A recent review article from the Information Sciences also illustrates this conceptualization of the healthy versus unhealthy dichotomy. In "The dark side of information: overload, anxiety and other paradoxes and pathologies", Bawden and Robinson (2009) examine the "information pathologies" of overload, satisficing, and information avoidance. The anxiety caused by overload is positioned as the main driver of the coping mechanisms. This paper is rather unusual in that it examined all three non-seeking activities, since for the most part these have been addressed separately. On the other hand, it also serves to highlight how all these activities have been conceptualized not merely as suboptimal search behaviour, but as unhealthy.

Information non-seeking behaviour in the literature

Over the last fifty years, these three pathologies have been studied in a wide variety of situations, populations, and disciplines. An examination of this literature reveals that information non-seeking behaviour has been investigated in terms of how it arises during three main stages of the information seeking process.

  1. Strategies of escape - satisficing & termination of search. Non-seeking decisions at the ending stage of search have been primarily investigated in the satisficing literature. Generally understood as the suboptimal alternative to successfully completing search, satisficing is viewed as likely to lead to premature ending of information seeking, resulting in incomplete knowledge of the topic. Satisficing has been defined as a decision-making process used to cope with too much information, wherein the individual decides to stop searching when (s)he finds information that is deemed good enough, not necessarily the best or complete information. It is often characterized as a willingness to sacrifice finding the optimal solution, preferring instead to settle for what is just satisfactory (Prabha, Connaway, Olszewski and Jenkins, 2007, p. 77).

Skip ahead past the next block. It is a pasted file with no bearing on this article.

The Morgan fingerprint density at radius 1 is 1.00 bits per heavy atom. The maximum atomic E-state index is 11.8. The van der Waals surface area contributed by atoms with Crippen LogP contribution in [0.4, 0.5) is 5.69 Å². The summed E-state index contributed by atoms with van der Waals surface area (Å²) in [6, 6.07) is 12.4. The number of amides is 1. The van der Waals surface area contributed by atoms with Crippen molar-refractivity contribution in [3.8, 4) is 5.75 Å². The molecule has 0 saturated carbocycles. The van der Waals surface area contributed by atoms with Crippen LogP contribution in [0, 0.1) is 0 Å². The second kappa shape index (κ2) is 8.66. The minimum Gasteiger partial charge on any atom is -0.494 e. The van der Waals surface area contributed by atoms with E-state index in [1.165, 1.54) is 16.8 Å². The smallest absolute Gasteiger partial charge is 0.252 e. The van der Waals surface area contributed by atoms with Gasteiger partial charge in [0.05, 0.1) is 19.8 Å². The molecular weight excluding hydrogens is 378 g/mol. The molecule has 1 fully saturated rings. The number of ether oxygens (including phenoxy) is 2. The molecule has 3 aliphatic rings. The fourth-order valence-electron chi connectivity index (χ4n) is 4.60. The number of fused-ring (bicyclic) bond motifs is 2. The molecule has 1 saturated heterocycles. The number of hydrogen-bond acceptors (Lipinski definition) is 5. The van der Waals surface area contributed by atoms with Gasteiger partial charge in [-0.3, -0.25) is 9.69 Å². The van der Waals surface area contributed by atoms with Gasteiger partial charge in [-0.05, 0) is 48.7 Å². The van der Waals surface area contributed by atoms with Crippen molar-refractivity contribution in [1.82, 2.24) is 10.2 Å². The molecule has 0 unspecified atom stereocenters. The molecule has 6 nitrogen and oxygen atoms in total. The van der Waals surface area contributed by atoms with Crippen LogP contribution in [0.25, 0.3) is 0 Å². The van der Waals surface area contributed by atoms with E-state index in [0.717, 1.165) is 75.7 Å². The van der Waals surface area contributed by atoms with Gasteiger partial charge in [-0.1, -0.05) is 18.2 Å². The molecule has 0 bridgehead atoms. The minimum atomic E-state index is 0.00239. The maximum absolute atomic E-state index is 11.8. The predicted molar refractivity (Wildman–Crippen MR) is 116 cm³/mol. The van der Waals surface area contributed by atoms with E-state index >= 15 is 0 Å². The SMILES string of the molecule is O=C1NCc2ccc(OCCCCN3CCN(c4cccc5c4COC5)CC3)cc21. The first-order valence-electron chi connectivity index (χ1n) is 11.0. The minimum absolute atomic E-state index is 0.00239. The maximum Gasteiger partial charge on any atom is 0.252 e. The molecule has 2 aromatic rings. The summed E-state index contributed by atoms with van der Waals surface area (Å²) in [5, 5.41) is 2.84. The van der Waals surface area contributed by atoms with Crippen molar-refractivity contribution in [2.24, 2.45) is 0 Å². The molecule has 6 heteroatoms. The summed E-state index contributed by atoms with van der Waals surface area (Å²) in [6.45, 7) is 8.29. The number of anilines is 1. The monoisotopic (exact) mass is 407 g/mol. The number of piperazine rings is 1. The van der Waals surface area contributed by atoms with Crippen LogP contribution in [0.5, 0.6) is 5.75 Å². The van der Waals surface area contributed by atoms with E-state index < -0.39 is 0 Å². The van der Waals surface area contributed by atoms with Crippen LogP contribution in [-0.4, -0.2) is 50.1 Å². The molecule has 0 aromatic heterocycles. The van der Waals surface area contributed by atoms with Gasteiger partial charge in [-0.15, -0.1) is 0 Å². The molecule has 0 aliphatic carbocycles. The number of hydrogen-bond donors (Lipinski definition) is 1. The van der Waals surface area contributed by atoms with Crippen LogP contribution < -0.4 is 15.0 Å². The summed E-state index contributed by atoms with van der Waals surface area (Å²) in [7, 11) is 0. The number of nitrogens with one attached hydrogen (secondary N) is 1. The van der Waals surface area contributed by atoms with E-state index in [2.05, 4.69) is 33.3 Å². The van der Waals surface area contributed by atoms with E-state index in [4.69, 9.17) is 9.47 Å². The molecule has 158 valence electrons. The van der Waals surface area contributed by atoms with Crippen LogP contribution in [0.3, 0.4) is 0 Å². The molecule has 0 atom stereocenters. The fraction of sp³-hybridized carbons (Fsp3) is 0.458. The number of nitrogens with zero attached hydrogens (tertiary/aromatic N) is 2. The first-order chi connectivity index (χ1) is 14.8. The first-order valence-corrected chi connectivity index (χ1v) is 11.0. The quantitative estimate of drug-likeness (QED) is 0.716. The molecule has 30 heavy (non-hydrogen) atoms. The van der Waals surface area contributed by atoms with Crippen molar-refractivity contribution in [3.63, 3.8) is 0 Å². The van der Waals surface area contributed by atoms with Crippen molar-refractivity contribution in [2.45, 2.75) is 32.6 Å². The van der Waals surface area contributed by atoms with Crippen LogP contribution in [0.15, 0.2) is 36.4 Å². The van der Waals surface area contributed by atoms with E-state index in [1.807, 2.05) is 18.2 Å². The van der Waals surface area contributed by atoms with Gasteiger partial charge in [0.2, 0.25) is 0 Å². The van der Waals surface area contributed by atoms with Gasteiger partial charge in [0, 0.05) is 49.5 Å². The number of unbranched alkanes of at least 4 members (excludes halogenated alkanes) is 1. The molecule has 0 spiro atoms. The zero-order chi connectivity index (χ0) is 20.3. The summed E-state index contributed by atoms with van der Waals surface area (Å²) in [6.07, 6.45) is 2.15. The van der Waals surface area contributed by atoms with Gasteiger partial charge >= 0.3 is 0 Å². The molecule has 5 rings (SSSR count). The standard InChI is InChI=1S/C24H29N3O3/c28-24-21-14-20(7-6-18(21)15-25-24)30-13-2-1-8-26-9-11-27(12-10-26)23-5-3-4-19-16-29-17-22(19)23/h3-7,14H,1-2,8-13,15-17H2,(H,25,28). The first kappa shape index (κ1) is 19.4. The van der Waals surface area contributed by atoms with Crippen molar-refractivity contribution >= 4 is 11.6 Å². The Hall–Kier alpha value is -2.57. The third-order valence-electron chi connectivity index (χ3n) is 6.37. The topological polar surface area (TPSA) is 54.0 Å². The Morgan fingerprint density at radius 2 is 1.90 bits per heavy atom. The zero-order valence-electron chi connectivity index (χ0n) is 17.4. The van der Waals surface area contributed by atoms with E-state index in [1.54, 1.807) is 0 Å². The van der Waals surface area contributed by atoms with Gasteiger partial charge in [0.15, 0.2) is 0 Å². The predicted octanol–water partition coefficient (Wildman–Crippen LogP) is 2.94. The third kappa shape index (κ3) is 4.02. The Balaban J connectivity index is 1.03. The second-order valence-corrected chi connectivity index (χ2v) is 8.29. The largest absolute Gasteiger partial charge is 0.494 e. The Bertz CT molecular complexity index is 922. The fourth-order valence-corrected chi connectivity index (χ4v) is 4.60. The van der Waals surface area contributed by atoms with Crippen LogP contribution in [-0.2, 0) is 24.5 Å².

Most often studied in the context of academic search and work-related decision-making tasks, this literature's main contributing fields include librarianship and information science, organizational science, economics, management information systems, and philosophy. Studies in this domain have focused on stopping rules (how people decide to terminate search, or what is enough) and on satisficing choices in selecting sources.
  2. Strategies of reduction - filtering & narrowing of search. Non-seeking strategies during search have been primarily addressed by the information overload literature, with studies focusing on strategies employed for filtering or reducing the amount of information inputs in some way. While some reduction strategies have been investigated within the satisficing literature, the overload literature is more concerned with strategies primarily aimed at limiting the overall quantity of information one is exposed to. These information reduction strategies have most often been investigated in the context of work-related research tasks, as well as habits of information consumption in one's personal life, such as news or current events. Contributing fields include various business fields (organizational science, decision science, economics, management information systems), along with librarianship and information science.